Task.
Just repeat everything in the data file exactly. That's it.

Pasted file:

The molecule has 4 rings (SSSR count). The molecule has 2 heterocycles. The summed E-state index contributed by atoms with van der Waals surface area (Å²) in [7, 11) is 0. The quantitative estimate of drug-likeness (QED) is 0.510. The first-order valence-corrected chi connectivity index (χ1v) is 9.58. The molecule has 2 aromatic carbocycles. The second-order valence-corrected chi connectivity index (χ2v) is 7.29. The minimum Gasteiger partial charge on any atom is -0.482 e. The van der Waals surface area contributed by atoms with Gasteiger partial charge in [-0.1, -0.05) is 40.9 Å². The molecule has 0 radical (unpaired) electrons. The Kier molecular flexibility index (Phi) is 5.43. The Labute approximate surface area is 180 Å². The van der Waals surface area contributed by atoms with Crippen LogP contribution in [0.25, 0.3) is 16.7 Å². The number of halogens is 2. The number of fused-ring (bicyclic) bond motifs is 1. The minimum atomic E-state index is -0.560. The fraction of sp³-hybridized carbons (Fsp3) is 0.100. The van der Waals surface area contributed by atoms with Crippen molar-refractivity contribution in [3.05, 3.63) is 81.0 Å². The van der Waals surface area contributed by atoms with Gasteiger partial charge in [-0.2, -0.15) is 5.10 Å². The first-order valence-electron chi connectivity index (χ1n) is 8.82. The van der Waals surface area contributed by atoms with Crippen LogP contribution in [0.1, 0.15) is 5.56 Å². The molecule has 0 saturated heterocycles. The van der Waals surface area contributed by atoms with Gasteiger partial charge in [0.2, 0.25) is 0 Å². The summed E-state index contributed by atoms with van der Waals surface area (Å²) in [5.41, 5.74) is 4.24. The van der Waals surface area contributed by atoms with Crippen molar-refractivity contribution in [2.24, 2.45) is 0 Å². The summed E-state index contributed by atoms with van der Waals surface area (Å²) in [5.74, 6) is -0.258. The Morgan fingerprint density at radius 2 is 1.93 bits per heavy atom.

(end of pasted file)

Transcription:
The molecule has 4 rings (SSSR count). The molecule has 2 heterocycles. The summed E-state index contributed by atoms with van der Waals surface area (Å²) in [7, 11) is 0. The quantitative estimate of drug-likeness (QED) is 0.510. The first-order valence-corrected chi connectivity index (χ1v) is 9.58. The molecule has 2 aromatic carbocycles. The second-order valence-corrected chi connectivity index (χ2v) is 7.29. The minimum Gasteiger partial charge on any atom is -0.482 e. The van der Waals surface area contributed by atoms with Gasteiger partial charge in [-0.1, -0.05) is 40.9 Å². The molecule has 0 radical (unpaired) electrons. The Kier molecular flexibility index (Phi) is 5.43. The Labute approximate surface area is 180 Å². The van der Waals surface area contributed by atoms with Crippen LogP contribution in [0.25, 0.3) is 16.7 Å². The number of halogens is 2. The number of fused-ring (bicyclic) bond motifs is 1. The minimum atomic E-state index is -0.560. The fraction of sp³-hybridized carbons (Fsp3) is 0.100. The van der Waals surface area contributed by atoms with Crippen molar-refractivity contribution in [3.05, 3.63) is 81.0 Å². The van der Waals surface area contributed by atoms with Gasteiger partial charge in [-0.2, -0.15) is 5.10 Å². The first-order valence-electron chi connectivity index (χ1n) is 8.82. The van der Waals surface area contributed by atoms with Crippen LogP contribution in [0.1, 0.15) is 5.56 Å². The molecule has 0 saturated heterocycles. The van der Waals surface area contributed by atoms with Gasteiger partial charge in [0.2, 0.25) is 0 Å². The summed E-state index contributed by atoms with van der Waals surface area (Å²) in [5.41, 5.74) is 4.24. The van der Waals surface area contributed by atoms with Crippen molar-refractivity contribution in [2.24, 2.45) is 0 Å². The summed E-state index contributed by atoms with van der Waals surface area (Å²) in [5.74, 6) is -0.258. The Morgan fingerprint density at radius 2 is 1.93 bits per heavy atom.